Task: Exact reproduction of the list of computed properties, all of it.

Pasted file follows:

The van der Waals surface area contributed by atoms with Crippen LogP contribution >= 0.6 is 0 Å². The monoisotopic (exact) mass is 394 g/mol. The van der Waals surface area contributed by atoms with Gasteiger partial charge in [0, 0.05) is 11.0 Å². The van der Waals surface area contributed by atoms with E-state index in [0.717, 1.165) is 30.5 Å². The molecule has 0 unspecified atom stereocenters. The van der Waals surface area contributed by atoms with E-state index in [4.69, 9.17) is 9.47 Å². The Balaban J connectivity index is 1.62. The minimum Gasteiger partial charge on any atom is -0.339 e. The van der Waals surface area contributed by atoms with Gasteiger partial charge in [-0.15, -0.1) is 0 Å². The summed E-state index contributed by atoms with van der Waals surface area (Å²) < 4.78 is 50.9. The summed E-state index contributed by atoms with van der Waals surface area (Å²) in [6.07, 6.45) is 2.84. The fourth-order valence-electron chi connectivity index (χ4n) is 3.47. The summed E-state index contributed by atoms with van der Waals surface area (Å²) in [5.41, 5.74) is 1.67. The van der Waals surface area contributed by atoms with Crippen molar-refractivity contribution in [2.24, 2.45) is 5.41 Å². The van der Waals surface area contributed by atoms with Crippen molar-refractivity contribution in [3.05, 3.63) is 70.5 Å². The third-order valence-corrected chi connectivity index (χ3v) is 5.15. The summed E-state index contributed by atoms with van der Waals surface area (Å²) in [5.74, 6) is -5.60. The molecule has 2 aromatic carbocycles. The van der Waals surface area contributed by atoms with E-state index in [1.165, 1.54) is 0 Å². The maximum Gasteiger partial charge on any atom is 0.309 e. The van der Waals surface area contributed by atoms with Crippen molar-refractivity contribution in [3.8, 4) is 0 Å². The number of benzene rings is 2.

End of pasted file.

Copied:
The van der Waals surface area contributed by atoms with Crippen LogP contribution >= 0.6 is 0 Å². The monoisotopic (exact) mass is 394 g/mol. The van der Waals surface area contributed by atoms with Gasteiger partial charge in [0, 0.05) is 11.0 Å². The van der Waals surface area contributed by atoms with E-state index in [0.717, 1.165) is 30.5 Å². The molecule has 0 unspecified atom stereocenters. The van der Waals surface area contributed by atoms with E-state index in [4.69, 9.17) is 9.47 Å². The Balaban J connectivity index is 1.62. The minimum Gasteiger partial charge on any atom is -0.339 e. The van der Waals surface area contributed by atoms with Gasteiger partial charge in [-0.15, -0.1) is 0 Å². The summed E-state index contributed by atoms with van der Waals surface area (Å²) < 4.78 is 50.9. The summed E-state index contributed by atoms with van der Waals surface area (Å²) in [6.07, 6.45) is 2.84. The fourth-order valence-electron chi connectivity index (χ4n) is 3.47. The summed E-state index contributed by atoms with van der Waals surface area (Å²) in [5.41, 5.74) is 1.67. The van der Waals surface area contributed by atoms with Crippen molar-refractivity contribution in [2.24, 2.45) is 5.41 Å². The van der Waals surface area contributed by atoms with Crippen molar-refractivity contribution in [3.05, 3.63) is 70.5 Å². The third-order valence-corrected chi connectivity index (χ3v) is 5.15. The summed E-state index contributed by atoms with van der Waals surface area (Å²) in [5.74, 6) is -5.60. The molecule has 2 aromatic carbocycles. The van der Waals surface area contributed by atoms with E-state index in [1.165, 1.54) is 0 Å². The maximum Gasteiger partial charge on any atom is 0.309 e. The van der Waals surface area contributed by atoms with Crippen molar-refractivity contribution in [3.8, 4) is 0 Å². The number of benzene rings is 2.